New York on Ice: Skating in the City invites visitors to explore how ice-skating evolved in the city from its colonial Dutch and British origins to become a 19th-century craze, and later an opportunity for elaborate spectacle, commercialized leisure, and competitive sport in the 20th century and beyond. Along the way, skating has left its mark on New York’s urban landscape, from the design of Central Park, to intimate hotel rinks and extravagant arenas, to a plethora of skating facilities that today define and transform parks and other public spaces across the city.

The story of New York on Ice will be told through vintage photographs, posters, lithographs, paintings, and costumes. Together they reveal the evolution of the sport and art of ice-skating in the city both as a window into a passion and pastime of generations of New Yorkers, and as an unexpected ingredient of urban place-making.

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December 15th: Winter Myths
Join us for a journey into the underworld of holiday lore and celestial solstice diversions! Victoria Flexner of Edible History will unveil the pagan roots of today’s seasonal traditions, followed by an astrological forecast for 2018 with astrologer Alice Sparkly Kat. Grab a cup from the cauldron of mulled wine and join in an introductory lesson on cult card game Magic: The Gathering, or browse the richly illustrated 19th-century McLoughlin Brothers children’s tales on view from the BHS collection. It’s the antidote to the holiday party circuit you’ve been waiting for, though tacky holiday sweaters are encouraged!

To learn more about the McLoughlin Brothers publishing firm and their vibrant picture books, visit the exhibition Radiant with Color & Art: McLoughlin Brothers and the Business of Picture Books, 1858-1920, on view now at The Grolier Club.

The Evening’s Schedule

5:00 pm – 9:00 pm A Magical Gathering
Test your might and the strength of your sorcery with a game of Magic: The Gathering! Tutorials available from local expert Peter Rawlings at 5:30 & 7:45.
Beginning at 5:45 pm Winter’s Tales
 Dig in to the BHS Archives for wintery folklore and stories from our collection of McLoughlin Brothers picture books. Stories of Santa Claus and other folk heroes come to life in vivid illustrations on these pages!
6:15 pm – 7:00 pm Winter Solstice & The Old Religion
Why did people choose some of the harshest months of the year as the focal point of their community holiday observations? Victoria Flexner of Edible History unveils and revisits some of the ancient &  Pagan roots of today’s holiday traditions.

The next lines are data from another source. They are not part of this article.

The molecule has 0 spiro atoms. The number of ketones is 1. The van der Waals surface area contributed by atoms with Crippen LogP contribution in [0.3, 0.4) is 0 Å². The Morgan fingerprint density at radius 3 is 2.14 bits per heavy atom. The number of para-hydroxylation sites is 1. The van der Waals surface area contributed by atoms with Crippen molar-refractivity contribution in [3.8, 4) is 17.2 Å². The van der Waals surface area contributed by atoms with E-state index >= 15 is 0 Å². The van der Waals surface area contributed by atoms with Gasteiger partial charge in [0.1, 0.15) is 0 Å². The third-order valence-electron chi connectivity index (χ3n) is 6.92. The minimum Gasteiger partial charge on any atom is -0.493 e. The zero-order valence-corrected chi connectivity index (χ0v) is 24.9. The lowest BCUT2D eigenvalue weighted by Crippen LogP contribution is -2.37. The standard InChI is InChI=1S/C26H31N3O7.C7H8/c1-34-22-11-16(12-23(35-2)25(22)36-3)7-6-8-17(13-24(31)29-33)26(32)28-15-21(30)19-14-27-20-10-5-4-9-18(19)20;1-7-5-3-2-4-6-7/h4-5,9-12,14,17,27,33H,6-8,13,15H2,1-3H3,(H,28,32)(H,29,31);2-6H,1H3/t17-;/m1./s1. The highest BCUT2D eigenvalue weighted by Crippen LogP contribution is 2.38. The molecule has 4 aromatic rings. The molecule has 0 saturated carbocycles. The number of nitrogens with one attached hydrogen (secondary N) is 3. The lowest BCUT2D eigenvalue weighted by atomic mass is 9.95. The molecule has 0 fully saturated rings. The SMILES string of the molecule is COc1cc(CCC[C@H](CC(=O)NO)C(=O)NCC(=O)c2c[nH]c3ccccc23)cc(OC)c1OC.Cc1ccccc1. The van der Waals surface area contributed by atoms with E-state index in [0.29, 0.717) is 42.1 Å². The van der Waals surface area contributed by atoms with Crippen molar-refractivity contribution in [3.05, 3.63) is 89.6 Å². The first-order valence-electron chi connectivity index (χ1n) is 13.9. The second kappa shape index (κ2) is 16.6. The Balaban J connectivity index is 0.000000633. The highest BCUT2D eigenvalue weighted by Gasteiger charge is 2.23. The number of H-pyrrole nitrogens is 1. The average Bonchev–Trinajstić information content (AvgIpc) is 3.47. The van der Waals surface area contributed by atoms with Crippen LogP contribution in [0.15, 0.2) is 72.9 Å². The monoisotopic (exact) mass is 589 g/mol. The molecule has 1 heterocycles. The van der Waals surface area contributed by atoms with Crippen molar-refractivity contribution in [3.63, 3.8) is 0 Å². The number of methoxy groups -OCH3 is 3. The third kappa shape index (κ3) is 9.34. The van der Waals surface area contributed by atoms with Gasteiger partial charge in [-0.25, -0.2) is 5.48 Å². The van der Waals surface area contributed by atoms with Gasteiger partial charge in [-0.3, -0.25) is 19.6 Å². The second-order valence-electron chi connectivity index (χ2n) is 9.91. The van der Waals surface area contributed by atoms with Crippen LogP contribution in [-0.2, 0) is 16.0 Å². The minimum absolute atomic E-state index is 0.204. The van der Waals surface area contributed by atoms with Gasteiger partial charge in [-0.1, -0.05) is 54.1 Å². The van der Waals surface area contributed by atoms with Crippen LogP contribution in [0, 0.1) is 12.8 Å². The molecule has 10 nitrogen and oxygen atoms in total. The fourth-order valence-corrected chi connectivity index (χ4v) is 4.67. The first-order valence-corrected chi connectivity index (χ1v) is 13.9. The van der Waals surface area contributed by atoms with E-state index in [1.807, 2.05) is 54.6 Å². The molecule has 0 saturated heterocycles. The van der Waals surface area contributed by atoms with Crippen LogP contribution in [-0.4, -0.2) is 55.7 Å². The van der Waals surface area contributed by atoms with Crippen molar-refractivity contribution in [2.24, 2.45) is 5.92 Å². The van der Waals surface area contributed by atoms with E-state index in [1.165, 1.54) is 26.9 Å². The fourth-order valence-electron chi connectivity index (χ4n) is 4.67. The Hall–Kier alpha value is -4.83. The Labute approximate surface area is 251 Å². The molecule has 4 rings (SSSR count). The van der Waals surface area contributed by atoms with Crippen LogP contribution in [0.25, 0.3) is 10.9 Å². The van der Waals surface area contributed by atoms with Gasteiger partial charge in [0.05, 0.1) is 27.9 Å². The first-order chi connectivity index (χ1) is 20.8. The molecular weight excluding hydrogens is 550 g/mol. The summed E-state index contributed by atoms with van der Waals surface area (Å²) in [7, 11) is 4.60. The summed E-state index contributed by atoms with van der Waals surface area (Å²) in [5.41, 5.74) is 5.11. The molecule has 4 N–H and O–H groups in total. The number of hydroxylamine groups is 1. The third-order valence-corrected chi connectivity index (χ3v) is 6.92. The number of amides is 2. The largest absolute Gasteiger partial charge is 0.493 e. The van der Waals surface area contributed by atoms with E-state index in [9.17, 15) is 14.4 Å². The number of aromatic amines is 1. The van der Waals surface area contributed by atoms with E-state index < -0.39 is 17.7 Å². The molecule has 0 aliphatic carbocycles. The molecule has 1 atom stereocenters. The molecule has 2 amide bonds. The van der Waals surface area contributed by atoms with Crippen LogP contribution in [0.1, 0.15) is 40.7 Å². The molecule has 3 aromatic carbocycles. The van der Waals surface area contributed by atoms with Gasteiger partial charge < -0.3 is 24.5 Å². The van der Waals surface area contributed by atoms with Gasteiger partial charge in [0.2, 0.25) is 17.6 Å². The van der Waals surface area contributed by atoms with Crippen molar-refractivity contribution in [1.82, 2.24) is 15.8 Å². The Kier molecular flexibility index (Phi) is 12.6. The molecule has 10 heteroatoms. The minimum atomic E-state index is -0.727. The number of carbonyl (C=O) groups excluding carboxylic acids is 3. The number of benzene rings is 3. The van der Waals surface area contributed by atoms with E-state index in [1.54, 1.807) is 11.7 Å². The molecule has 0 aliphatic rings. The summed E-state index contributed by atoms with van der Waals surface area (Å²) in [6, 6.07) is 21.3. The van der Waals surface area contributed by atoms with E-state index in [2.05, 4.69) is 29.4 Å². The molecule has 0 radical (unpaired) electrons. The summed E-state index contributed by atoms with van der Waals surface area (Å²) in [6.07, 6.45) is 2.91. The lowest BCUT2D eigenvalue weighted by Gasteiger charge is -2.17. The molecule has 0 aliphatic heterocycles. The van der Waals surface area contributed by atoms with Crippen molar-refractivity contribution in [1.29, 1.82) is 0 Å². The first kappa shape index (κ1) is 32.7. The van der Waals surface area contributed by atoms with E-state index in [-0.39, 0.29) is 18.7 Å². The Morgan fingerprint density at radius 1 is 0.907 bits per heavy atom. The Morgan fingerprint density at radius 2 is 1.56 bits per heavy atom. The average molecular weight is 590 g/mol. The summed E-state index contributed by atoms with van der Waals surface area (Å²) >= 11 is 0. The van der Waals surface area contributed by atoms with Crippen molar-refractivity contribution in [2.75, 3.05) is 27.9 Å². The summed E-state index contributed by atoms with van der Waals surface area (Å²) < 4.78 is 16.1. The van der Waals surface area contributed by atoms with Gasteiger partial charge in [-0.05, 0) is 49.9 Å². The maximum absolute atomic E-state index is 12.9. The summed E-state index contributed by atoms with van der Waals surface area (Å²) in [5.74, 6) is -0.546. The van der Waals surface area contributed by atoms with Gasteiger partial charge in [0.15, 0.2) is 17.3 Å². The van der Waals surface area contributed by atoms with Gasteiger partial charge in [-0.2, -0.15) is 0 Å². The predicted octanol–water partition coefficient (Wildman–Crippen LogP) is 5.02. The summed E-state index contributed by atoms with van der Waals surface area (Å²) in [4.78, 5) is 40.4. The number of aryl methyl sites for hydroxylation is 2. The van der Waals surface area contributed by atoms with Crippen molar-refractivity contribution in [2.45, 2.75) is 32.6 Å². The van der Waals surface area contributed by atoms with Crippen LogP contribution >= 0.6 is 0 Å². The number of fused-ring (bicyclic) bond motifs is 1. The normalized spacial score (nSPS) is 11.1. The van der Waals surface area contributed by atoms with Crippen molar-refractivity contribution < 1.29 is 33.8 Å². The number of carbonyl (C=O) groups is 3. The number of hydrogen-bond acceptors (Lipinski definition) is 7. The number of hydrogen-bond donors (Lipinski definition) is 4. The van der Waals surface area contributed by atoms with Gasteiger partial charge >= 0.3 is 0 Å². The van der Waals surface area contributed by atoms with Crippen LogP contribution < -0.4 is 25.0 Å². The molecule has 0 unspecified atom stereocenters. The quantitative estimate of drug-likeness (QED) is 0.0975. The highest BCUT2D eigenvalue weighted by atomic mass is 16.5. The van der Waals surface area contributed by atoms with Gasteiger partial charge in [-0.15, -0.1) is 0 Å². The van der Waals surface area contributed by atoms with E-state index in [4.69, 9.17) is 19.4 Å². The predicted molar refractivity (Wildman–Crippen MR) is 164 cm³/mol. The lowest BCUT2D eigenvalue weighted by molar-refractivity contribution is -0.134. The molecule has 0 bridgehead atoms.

7:15 pm – 8:00 pm What’s Going On?: An Astrological Analysis of Our Contemporary Climate
Astrologer Alice Sparkly Kat will talk about what will happen astrologically in 2018 in order to frame the near future as a segment of longer cycles. The intention of the discussion is to lead to an understanding of astrology as a tool for looking at time in a socially conscious way.
8:15 pm – 8:45 pm Folks, It’s Cold Outside
Warm up the ancient way: with a sample of cozy and spicy mulled wine! Enjoy a warm drink before heading home.

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From The Fraunces Tavern Museum website:

 

Presented by Robert Watson

Moored off the coast of Brooklyn until the end of the war, the derelict ship, the HMS Jersey, was a living hell for thousands of Americans either captured by the British or accused of disloyalty. Throughout the colonies, the mere mention of the ship sparked fear and loathing of British troops. Join Robert as he explores the long forgotten story of the bloodiest “battle” of the Revolution, when an old British prison ship claimed more American lives than were lost in combat during the entirety of the War and how the affair would help rally the cause and win the War.

Tickets for this event go on sale October 13*All attendees must purchase a ticket for Special Lectures. There is no reserved seating for this lecture. 

Tickets can be purchased online or at the door.
For tickets purchased online, you will receive a confirmation email from Fraunces Tavern Museum with further event details within 24 business hours.

Purchase Tickets: